Thursday, December 15, 2005

Today's Lesson for the Fledgling Art Thief

In general I've always thought of this blog as a forum for art lovers...sure, I throw in a bit of politics now and then and the odd autobiographical note, but what we discuss most often is a shared enthusiasm for art, why it's important, why it's valuable socially, spiritually, etc., and deserving of respect.

Today though I'm gonna offer a bit of advice to another group of folks: those who don't care a wit about art, other than with regards to how valuable it is considered by those who do. Today's post is dedicated to the sad subsegment of the art world we'll call the "bumbling art thief set"...those would-be Thomas Crowns without the common sense God gave a garden slug. offers the following cautionary tale:

In the world of high stakes crimes, this was no work of art. Instead, police arrested three people after they tried to sell paintings worth tens of thousands of dollars back to the gallery that owned the artwork.

Deanna Joao, 46, of South San Francisco, was arrested Sunday after she was allegedly caught with two paintings worth $45,000, according to police. Jeffrey Harp, 33, and Derek Hanson, 41, tried to flee but were caught after a police dog bit Hanson's leg.

The gallery owner's car was stolen in San Francisco on Nov. 23 with $75,000 to $100,000 worth of paintings inside. The vehicle was later found, but the paintings were gone.

The gallery then started getting calls in early December from a man saying he wanted to bring in a painting for appraisal. The artwork sounded familiar and the owners set up surveillance.

The trio finally showed up at the gallery on Sunday evening.

Hanson was expected to be booked into jail on charges of possession of stolen property, conspiracy and burglary. Joao and Harp were booked on similar charges. Police believe the other paintings may have been hidden.

OK, so today's lesson for the fledgling art thief: The Art World is very, very small. Understand that if a work of art has any value at all (i.e., is worth your while stealing), just about everyone will know who its rightful owner is. Even if that's not common knowledge though, you can be very, very, very, sure that a gallery who sells that artist's work will know exactly where each piece by that artist is (or is supposed to be) located.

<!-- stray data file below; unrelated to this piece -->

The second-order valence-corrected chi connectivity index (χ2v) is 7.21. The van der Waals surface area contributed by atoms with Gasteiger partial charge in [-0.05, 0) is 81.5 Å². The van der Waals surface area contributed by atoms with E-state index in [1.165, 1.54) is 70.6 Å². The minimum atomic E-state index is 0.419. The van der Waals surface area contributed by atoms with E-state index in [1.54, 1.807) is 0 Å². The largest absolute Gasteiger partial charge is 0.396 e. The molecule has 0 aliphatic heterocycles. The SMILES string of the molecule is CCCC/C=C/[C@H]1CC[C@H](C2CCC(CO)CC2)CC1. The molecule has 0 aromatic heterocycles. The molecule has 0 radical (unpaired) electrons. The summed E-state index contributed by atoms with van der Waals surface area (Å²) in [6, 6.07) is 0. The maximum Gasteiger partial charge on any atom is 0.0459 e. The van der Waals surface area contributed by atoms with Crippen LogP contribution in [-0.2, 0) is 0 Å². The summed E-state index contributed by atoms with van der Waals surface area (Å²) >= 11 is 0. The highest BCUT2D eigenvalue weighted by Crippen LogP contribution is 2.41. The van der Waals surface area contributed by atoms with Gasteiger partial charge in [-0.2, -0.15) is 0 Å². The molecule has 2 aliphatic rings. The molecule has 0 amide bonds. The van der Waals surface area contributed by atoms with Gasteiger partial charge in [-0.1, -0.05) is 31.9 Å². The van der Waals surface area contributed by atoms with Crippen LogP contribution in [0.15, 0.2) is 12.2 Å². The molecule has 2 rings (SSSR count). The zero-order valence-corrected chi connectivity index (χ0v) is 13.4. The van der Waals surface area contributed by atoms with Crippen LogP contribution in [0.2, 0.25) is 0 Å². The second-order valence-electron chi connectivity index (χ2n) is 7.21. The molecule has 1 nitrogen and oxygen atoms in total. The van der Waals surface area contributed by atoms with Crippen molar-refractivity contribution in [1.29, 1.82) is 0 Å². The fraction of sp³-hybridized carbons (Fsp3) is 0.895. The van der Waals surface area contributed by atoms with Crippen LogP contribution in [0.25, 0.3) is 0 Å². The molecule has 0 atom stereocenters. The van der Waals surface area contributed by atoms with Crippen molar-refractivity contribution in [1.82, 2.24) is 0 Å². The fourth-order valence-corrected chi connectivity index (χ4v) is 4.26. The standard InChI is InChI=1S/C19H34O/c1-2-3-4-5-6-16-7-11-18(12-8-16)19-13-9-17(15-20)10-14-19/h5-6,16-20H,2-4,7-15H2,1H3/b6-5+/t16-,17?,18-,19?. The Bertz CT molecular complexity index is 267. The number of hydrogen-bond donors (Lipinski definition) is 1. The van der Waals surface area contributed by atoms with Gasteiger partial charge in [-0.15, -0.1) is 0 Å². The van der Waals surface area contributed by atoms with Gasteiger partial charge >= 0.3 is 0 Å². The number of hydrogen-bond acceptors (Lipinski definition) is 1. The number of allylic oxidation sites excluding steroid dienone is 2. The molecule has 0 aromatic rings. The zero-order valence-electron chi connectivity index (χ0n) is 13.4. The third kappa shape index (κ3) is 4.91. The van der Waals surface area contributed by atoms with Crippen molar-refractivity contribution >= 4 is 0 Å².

I'll stop there. I don't want to overtax you the first day of class. But do review today's lesson...there'll be a quiz tomorrow.


Blogger James W. Bailey said...

Dear Edward,

Your post compels me to share a couple of true Deep South stories.

My dear departed grandfather from Mississippi was a cattleman who moonlighted as a minister of the gospel. Inside his cattle truck he never had less than 20 copies of the King James Version of the Bible sliding around on the dashboard. No matter where he went in that truck, he never locked the doors and always rolled the windows down before exiting the vehicle.

When I was about 8 years old, I finally asked him:

"Grandpaw, aren't you afraid somebody's going to steal all these bibles with the doors unlocked and windows rolled down?"

I'll never forget his answer:

"Son, that's what they're there for...any man that would steal a bible needs a bible."

Years later I exhibited some of my experimental street photography in a group show at the Maple Leaf Bar in New Orleans. There were 7 of us in the show exhibiting maybe 15 or 20 works.

A couple of weeks after the show opened I received a distressing call from the manager, a friend of mine:

"James, I hate to tell ya this, buddy, but somebody ripped off most of the photos last Saturday night."

"Damn, what about my pictures?"

"Well, here's the funny part, the only photographs they left behind were two of yours."

I never wanted to be the victim of a crime so bad. I felt humilitated and embarressed. My work wasn't good enough to be stolen.

I attempted to console myself by keeping my mind focused on the fact that my unstolen photographs were hanging on a wall around the corner from the main body of work near the restrooms. If you've ever been to the Maple Leaf, then you know how dark it is in that area.

True Deep South stories.


12/15/2005 10:30:00 AM  
Blogger Edward_ said...

any man that would steal a bible needs a bible.

That's an awesome answer...

It's not clear if the thief stole any of yours from the Maple Leaf or whether you had two pieces total in the exhibition though.

There's always the other explanation though, you know. Perhaps the thieves admired your work too much to take it as well...sort of an homage thing.

thanks for the charming stories!

12/15/2005 10:45:00 AM  
Blogger Joseph Barbaccia said...

Maybe because of how you manipulate the photo itself, the thieves thought they were damaged and believed they couldn't resell them.

12/15/2005 11:46:00 AM  
Blogger James W. Bailey said...

Dear Edward,